Last year when the nude photos of various female celebrities appeared on the Internet without their consent, social media lost their minds. They bemoaned the loss of privacy, and the theft of consent, but when Justin Bieber had his photo taken without his consent, and met the same fate as Jennifer Lawrence, condemnation was minor, and the celebration was on.
Writing for Jezebel, Julianne Escobedo Shepherd revealed the big moment when she came across pictures of Bieber`s penis, and instructed her readers on how to approach the discovery with their partners. Shepherd argued, “Human beings have a natural curiosity and the internet is here to fulfill that,” in an attempt to be cute about the violation of someone’s privacy.
The cavalier reaction to the publication of the photos was matched by Mic who published an article that claimed, “Justin Bieber doesn’t care if I look at his nudes. He’s a mature artist in an increasingly privacy-free media world. If he isn’t prepared for nude photos of himself to leak, he’s not being realistic.” That explanation would have condemned Kevin O’Keeffe to social media prison if he said that about the non-consensual nudes of a female celebrity, and that is where the problem lies.
Male celebrities are not granted the right of consent and privacy, and the robbery of their acquiescence is ignored.
In August, news sites like GQ, Vice, and The Huffington Post published photos of Lenny Kravitz’ wardrobe malfunction at a concert where a tear in his leather pants exposed his penis, and celebrated the revelation. The Daily Beast went as far as to call Kravitz, “The New King of Cock n Roll,” bashfully calling the incident a, “magnificent moment,” and even Buzzfeed allowed readers to click on a blurred image to reveal the photograph. In a world where judging a woman on her looks is wrong, Kravitz, like Bieber, has been praised for the size of a body part. The hypocrisy is strong, and doesn’t end there.
Gawker is currently in court after the website posted the sex tape of Hulk Hogan, and refused to take down the story until a court order made them. In a sad defense of the privacy violation, Gawker claimed the publication of the sex tape was a First Amendment case. Even after the order, Gawker linked out the video and jokingly scribed, “Because the internet has made it easier for all of us to be shameless voyeurs and deviants, we love to watch famous people have sex.”
We also love to see famous people naked, but that defence didn’t jive when the subjects were female celebrities. Many people find Jennifer Lawrence attractive; many have crushes on Kate Upton, and think Zoe Kazan is cute, but as Lacy Hunter Johnston wrote in regards to the massive leak, “The way in which we share our bodies must be a choice.” The above celebrities shared intimate photos with their partners, and should have only been seen by those who received them. Those women didn’t consent to their photos being shared all over the Internet, and neither did Bieber. Those who blamed the female celebrities for taking those photographs were universally condemned; anyone who would have dared to praise the incident as a “magnificent moment,” would have faced the wrath of social media activists who thought the exposure of the female celebrities is an example of violent misogyny.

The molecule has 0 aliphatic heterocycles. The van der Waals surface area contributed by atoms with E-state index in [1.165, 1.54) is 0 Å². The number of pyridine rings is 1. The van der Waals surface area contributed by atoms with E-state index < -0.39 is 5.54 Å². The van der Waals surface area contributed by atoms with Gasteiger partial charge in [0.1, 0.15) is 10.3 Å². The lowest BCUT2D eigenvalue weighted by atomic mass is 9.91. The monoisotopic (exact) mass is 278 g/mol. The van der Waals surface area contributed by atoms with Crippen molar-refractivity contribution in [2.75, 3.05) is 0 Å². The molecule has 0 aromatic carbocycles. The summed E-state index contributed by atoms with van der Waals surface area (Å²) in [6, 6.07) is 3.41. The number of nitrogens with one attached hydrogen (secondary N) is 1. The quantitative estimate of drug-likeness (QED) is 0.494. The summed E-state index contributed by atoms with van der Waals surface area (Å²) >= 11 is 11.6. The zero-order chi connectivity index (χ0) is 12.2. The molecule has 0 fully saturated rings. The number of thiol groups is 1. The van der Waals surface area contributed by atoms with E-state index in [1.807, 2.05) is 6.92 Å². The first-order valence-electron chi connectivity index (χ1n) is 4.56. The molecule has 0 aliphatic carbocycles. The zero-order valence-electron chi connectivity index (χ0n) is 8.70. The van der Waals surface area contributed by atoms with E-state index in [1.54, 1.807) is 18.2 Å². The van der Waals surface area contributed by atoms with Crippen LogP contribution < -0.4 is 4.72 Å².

The singer was on vacationing in Bora Bora and stepped out on his balcony not knowing a photographer was waiting to snap photographs. No permission or consent was given for the photographer to snap the photos, and Bieber’s press team did not grant the New York Daily News permission to publish his nude pictures. The act was a clear violation of his sexual autonomy, but to many the photographs were a joke.
The very publication that posted O’Keeffe’s article was one of the biggest critics of The Fappening. Mic condemned the string of leaks as an evasion of the women’s privacy. They even posted quotes from Jennifer Lawrence’s Vanity Fair interview where she said, “It’s my body, and it should be my choice, and the fact that it is not my choice is absolutely disgusting.” Lawrence further claimed those who viewed her photos committed a “sexual offense.”
If viewing photos you were not given consent to view is a crime; those who gleefully looked at Bieber’s exposed penis should be considered criminals like those who looked at Lawrence’s naked body.
Those very publications and the social justice warriors, who fester on Twitter and Tumblr, would have lost their minds if someone claimed Lawrence deserved what she got for expecting privacy. These publications are claiming consent, only matters when the subject is a woman, and privacy is only a concern when the person has breasts.
Jezebel and Mic are the first websites to expose sexism when the victims are female; they throw around terms like racism, sexism, and misogyny like they are going out of style. For them to laugh at the violation of a male celebrity’s sexual autonomy should be against everything they stand for. If feminism is about equality, the violation of someone’s privacy should not be separated by gender. If you think it is wrong for someone to look at Kate Upton’s nude photos and make comments about the size of her breasts, you must condemn those who looked at Bieber’s penis, because there is no fundamental difference between what happened to Lawrence, and what happened to Bieber.
Consent should not be gender exclusive, and male celebrities who are robbed of it should not be laughed at. If Buzzfeed wants to condemn the sharing of stolen photos, they should practice editorial consistency, and not celebrate the publication of Bieber and Kravitz’s nudes. It should not matter if you are male, or female, you should have the choice whether people view your naked body.